The 9th was redesigned a number of years ago. The green was moved from the upper plateau on the left to a lower area where the green is currently seen on the right. This change protects the safety of those on the 10th tee. An unseen slope on the left edge of this green kicks balls onto the putting surface. Bunkers left and right guard the approach into this par three. The slope to the left of the green will help the ball onto the putting surface so aiming for the left half of the green is the safer option.
Hole 10 - Par 4 - S.I. 5/6
Out of bounds left is the most obvious danger on this hole but a drive that runs off the slope on that side will be in the perfect position to attack the green. Land the ball short and let it run down the green. A drive onto the eleventh fairway leaves a blind shot in.
Hole 11 - Par 5 - S.I. 11/10 - 497y
This dogleg left par 5 hole is reachable for longer hitters who aim down the left half of the fairway. During the summer months, the rough is grown out to devilish heights down the left side of the hole. Aim to drive left of the gorse on the right side of the fairway. The ball should run in towards the centre of the fairway, setting up the possibility of going for the green in two. A lay up should leave an approach of about 100 yards to the front this two-tiered green. There are dangerous bunkers set into the left of the putting surface.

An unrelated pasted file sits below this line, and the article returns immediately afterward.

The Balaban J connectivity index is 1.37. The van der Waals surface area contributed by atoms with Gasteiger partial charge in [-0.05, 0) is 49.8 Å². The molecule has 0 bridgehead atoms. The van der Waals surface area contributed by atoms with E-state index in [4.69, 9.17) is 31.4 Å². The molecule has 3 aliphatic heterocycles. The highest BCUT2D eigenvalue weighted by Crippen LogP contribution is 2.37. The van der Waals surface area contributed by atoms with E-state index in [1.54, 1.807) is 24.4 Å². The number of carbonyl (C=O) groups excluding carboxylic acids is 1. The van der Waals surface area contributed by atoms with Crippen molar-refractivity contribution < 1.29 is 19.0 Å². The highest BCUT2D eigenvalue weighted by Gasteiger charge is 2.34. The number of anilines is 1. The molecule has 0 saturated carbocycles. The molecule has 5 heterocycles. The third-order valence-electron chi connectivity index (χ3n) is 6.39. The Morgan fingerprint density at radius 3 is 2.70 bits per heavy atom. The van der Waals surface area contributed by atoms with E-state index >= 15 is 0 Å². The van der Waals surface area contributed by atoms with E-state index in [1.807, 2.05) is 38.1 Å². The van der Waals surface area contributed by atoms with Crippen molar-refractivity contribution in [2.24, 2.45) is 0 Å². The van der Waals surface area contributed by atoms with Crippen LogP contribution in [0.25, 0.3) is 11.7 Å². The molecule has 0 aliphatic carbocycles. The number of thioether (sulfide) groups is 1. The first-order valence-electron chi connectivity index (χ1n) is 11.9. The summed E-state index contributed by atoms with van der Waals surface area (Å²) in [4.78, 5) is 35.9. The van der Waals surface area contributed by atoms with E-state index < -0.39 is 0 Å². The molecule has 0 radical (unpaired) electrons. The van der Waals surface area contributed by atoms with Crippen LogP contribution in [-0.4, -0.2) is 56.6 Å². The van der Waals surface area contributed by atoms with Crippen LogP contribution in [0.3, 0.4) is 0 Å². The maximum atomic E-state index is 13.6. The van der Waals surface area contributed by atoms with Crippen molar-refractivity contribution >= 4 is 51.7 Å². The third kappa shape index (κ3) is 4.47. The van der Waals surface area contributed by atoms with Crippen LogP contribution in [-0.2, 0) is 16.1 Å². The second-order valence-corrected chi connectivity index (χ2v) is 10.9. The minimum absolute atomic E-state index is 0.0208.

Hole 12 - Par 5 - S.I. 4/2 - 538y
The long par 5 is another dogleg left, and the fairway becomes frighteningly narrow in the summer. The deep green puts a premium on distance control. Aim to drive left of the gorse on the right side of the fairway. The ball should run in towards the centre of the fairway, setting up the possibility of going for the green in two. A lay up should leave an approach of about 100 yards to the front this two-tiered green. There are dangerous bunkers set into the left of the putting surface.
Hole 13 - Par 3 - S.I. 17/18 - 188y
An elevated tee on the 13th hole provides an impressive view of the green and surrounding holes. Length and accuracy are required to hit this green in regulation. This is a challenging hole which requires an accurate iron shot between the bunkers. Anything sliding out right may find a third trap which it is easy to overlook. From the raised tee, the distance is not quite as far as it looks on the card.
Hole 14 - Par 4/5 - S.I. 9/14
Drive to the left of the fairway to open up the green. A long iron may be required to get there in two. Bunkers are a danger on the right side of the approach but the putting surface is flat once you get there. A well camouflaged ridge in front of the green on the left is a subtle obstacle.
Hole 15 - Par 4 - S.I. 2/4 - 356y